(Limerick East): Deputy Hyland has put the case very well in his contribution. As I told him, section 5 on the point we are debating now makes no change in the existing situation. It is not intended to change that situation. Therefore, section 5 is not putting any unnecessary expense or exposure on the private property owner. It is simply leaving the existing law as it stands. The Deputy's amendment which he moved and was debated the last time the debate took place here does not deal with the point now being debated and is merely a restatement of existing law. If an animal wanders from private property on to other private property from which it wanders again subsequently on to the public roadway the onus of negligence lies on the original property owner, not on the property owner on to whose land it wandered before it went back on to the road, and all the Deputy's amendment does is restate that.
To come to the situation to which Deputies are directing their attention, what do you do if a cow strays into a neighbouring farm and the neighbouring farmer drives it out on to the public road? He has two options, and in practice it would work differently in the country from the way it would in the city. Restraining a large animal such as that and calling on the Garda or the local authority to impound the animal is part of the impounding process, and that option would quite well be open to somebody who had enough room to restrain a large animal. In suburban areas I can see the practical difficulty of retaining a horse on the front lawn if the whole site is one eighth of an acre. Deputy Hyland has stated this matter very clearly. In that situation if due care is exercised in putting the animal out on to the road, then the onus of responsibility reverts to the original owner of the land from whose property the animal strayed.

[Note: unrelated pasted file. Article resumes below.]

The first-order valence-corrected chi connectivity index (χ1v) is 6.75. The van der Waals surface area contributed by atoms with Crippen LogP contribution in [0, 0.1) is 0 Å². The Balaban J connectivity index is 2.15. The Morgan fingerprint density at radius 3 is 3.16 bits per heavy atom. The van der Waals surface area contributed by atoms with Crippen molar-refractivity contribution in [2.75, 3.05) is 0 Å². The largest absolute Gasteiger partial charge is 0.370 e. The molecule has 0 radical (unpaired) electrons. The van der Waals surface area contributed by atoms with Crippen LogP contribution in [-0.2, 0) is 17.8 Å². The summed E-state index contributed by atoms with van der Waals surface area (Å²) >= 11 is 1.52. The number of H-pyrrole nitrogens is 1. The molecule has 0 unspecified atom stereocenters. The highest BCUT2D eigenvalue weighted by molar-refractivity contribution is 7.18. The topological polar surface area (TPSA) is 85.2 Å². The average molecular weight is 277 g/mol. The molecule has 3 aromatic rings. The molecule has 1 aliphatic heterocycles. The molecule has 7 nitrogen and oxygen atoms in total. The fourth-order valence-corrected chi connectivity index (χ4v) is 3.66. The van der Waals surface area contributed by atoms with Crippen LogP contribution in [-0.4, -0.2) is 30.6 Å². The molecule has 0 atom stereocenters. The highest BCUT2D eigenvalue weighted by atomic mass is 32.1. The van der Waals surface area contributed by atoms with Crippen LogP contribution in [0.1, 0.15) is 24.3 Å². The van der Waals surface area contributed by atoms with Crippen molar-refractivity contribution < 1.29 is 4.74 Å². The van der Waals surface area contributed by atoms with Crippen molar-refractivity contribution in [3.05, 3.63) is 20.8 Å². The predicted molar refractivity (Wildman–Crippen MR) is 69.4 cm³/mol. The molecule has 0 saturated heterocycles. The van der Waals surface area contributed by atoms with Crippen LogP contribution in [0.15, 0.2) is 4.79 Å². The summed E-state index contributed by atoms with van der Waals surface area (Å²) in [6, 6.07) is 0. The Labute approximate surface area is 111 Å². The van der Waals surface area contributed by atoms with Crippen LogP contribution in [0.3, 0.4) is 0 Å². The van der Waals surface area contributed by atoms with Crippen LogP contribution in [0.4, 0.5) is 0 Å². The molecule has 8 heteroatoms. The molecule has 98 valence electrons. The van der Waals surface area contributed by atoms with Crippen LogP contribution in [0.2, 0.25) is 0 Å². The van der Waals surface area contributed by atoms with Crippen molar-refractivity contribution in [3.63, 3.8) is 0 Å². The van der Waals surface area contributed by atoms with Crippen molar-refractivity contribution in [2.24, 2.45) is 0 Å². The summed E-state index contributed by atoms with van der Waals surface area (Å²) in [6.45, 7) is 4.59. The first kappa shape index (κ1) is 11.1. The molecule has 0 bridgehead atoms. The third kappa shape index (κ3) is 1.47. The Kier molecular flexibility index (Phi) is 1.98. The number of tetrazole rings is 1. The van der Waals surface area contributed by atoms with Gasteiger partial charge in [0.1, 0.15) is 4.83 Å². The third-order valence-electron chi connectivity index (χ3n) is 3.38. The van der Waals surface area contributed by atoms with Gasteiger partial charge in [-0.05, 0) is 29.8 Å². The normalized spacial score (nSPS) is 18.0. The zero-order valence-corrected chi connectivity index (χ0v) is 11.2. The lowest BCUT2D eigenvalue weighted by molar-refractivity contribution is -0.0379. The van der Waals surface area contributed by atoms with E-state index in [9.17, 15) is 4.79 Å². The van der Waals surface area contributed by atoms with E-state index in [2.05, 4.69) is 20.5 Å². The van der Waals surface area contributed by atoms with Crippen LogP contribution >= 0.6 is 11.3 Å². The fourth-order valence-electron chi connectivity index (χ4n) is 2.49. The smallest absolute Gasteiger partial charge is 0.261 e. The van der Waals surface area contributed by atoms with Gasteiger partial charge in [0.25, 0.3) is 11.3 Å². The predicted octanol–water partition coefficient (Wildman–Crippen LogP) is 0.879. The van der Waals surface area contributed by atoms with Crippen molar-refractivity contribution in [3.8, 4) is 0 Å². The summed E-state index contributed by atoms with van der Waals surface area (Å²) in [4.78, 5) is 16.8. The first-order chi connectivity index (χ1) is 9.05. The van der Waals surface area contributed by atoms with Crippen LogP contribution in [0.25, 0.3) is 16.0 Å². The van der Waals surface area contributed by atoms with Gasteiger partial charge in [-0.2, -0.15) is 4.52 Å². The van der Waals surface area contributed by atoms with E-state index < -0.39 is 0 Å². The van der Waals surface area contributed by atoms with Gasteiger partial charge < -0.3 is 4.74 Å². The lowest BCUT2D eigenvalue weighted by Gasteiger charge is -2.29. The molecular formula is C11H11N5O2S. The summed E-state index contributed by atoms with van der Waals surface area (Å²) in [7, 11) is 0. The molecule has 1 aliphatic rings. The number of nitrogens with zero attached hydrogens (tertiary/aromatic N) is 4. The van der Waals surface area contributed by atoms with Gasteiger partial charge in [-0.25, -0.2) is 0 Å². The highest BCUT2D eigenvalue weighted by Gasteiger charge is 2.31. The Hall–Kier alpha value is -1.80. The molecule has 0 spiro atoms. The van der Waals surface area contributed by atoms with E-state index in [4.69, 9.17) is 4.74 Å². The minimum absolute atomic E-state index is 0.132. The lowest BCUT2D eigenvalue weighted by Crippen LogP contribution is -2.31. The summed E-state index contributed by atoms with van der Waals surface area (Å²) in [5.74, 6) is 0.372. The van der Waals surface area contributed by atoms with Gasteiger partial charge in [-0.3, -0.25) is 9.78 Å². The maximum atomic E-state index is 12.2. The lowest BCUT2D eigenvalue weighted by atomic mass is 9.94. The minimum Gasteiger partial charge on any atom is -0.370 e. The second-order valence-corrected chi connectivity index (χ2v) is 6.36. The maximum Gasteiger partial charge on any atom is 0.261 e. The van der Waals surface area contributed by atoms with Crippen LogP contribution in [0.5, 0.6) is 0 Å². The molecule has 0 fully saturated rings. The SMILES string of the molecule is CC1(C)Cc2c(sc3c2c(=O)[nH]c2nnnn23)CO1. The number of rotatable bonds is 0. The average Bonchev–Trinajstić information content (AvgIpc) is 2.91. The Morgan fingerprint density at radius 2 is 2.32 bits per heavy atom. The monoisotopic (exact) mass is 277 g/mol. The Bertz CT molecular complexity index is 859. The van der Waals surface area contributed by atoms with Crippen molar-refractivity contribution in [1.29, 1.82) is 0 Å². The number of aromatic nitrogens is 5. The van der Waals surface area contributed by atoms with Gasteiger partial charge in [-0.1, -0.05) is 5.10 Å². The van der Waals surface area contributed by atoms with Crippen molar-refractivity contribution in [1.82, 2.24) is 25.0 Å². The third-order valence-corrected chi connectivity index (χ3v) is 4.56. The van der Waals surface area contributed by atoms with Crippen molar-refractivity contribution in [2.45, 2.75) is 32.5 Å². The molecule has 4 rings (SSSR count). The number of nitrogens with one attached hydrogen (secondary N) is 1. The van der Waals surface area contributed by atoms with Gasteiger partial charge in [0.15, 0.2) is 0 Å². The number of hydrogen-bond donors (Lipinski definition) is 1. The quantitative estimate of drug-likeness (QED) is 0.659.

In regard to legislation there are only three options here. You can introduce strict liability for the action of the owner of the suburban household who drives a horse out on to the road. That would be blatantly unfair when his property has been invaded in the first instance. The next option is the other extreme. You can give absolute immunity if that person is driving it out and you can say, "OK, it strayed into your front garden and you have absolute immunity if you drive it back out". The problem there is how to get over the situation if they get the dog and chase the horse out through the front gate and it knocks a kid off a bicycle. It is obvious that no care whatsoever was taken and the action was most careless and negligent. I do not think that as a legislature we can give that kind of immunity.
The only other option is to leave the law as it stands and allow the courts to decide on it. Deputy O'Dea asked whether the right of the Garda or the local authority should extend to coming on to private property. My advice is that it would, because it would be taken as part of the impounding process that they could come on to the private property and put an animal into the pound. I do not think we can move from that. I am aware of the level of debate that has taken place about this point over a number of years. Wandering animals in urban areas is one of the chestnuts which come up frequently, but I do not know of any case, and no case has been brought to my attention, of an owner of a suburban house who turned an animal out on to the road being sued for subsequent damage. Therefore, this is a perceived difficulty rather than a real difficulty. I would like to hear from Deputies opposite if there is such a case in existence and if there is any case even where the owner of a suburban property was brought to court for subsequent damage.